Okay, so that might sound a bit dramatic to those of you who don’t spend extended amounts of their day banging their heads against a keyboard.
Today’s post is inspired by this awesome article by Helen Sword, How Academics Survive the Writing Grind, which has a load of tips and completely destroys the unhelpful and damaging “myths surrounding academic writing”, especially “the fallacy of effortless productivity”.
That writing is the easiest part of a thesis. That once you’ve decided you have enough research to be getting on with, you should be able to neatly and quickly organise your thoughts on paper. Which really dismisses the hours and hours of effort, editing, redrafting, thesaurus-searching, dictionary-skimming, reference-checking that really go into writing up a thesis.
Sword quotes an academic as saying: When I’m really going, I just fly. It’s what they call “flow.” I love it. But I know that I’m going to have to go back later and take a third of the prose out.
Whilst another admits:
It’s mostly pain, let’s be honest about it. It’s gruelling. Torture is too strong a word. But it’s hard. It’s draining.”
There’s truth to both. On a good day when all the stars align, you’re going to produce those polished, articulate sentences you long for. And another day, you will TRY AND TRY to string sentences together and it will sound clumsy and awkward and you’ll despair at the fact you’re doing a thesis and yet the most intrinsic part feels so difficult for you. Maybe you weren’t meant to do a PhD? Maybe you’re just not a talented writer like your peers? You’ll wonder why it doesn’t come naturally to you, like it does to others.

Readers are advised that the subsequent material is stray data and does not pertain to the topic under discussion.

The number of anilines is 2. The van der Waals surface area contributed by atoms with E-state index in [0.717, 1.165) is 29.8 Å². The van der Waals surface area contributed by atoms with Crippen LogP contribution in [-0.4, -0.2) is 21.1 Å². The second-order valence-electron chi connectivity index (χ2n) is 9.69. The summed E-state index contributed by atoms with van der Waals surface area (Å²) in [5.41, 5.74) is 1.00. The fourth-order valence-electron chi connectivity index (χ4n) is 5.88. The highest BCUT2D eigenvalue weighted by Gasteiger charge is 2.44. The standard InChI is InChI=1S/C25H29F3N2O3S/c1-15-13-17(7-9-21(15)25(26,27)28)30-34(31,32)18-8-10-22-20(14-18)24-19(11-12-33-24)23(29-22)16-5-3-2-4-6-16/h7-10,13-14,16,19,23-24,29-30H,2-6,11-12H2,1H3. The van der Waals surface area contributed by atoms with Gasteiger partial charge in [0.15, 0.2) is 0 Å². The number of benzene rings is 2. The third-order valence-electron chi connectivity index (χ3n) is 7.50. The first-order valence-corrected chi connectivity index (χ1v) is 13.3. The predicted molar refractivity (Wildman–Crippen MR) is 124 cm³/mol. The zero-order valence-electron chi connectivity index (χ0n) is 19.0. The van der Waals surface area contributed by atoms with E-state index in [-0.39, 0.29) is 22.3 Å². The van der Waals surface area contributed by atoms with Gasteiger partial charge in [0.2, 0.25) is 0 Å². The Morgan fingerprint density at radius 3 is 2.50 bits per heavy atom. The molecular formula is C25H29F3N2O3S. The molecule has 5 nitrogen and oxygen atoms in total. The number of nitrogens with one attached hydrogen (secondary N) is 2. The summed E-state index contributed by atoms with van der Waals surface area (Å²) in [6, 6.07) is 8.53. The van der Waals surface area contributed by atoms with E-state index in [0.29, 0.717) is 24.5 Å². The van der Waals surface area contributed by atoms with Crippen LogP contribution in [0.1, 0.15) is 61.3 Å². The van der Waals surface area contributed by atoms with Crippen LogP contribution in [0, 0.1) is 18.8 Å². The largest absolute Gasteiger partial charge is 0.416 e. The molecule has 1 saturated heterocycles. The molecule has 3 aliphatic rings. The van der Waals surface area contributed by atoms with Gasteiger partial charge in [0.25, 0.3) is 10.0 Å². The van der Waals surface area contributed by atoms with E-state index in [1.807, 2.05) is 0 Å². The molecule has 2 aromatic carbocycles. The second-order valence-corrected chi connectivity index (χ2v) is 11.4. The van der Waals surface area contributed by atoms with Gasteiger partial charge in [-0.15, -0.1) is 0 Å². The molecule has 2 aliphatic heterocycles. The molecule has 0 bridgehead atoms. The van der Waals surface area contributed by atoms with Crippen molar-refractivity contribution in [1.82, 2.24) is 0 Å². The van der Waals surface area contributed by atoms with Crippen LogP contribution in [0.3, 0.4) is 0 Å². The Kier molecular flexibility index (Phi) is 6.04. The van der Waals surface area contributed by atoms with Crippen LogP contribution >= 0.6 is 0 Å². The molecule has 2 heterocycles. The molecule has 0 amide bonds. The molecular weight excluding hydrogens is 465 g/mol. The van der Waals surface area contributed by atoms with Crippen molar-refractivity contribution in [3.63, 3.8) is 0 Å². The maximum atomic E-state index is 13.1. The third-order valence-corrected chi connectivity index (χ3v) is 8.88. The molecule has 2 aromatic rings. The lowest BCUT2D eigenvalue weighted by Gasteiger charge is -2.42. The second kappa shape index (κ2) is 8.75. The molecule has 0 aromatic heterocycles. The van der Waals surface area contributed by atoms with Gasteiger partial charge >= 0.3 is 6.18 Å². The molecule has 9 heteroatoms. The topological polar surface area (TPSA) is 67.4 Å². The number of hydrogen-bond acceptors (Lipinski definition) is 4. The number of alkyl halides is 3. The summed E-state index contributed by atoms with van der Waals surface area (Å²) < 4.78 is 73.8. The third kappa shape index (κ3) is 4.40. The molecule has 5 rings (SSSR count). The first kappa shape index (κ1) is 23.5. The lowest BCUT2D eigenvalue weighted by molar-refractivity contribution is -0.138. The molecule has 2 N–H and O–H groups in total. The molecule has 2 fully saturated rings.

Psychologist Carol Dweck distinguishes between people with “a fixed mindset,” who believe that talent is a finite commodity, and those with a “growth mindset,” who believe that our innate talents can and should be stretched, challenged, and changed. For fixed-mindset people, Dweck explains, “effort is a bad thing. It, like failure, means you’re not smart or talented. If you were, you wouldn’t need effort.” For growth-mindset people, on the other hand, “effort is what makes you smart or talented.” Writers with a fixed mindset are likely to resist learning new skills, whereas those with a growth mindset never stop seeking out new ways of developing and testing the limits of their craft.
I loved this concept, it reminded me that putting in effort isn’t a sign of how inept I am. It’s a sign of dedication to perfecting a craft. And I should value my perseverance, as I’ve done in the past.
To conclude, I just want to direct you to “Patter: academic writing and other eccentricities” ran by Pat Thomson. This site is amazing and full of advice on writing, supervisors, viva’s and just generally getting through a PhD.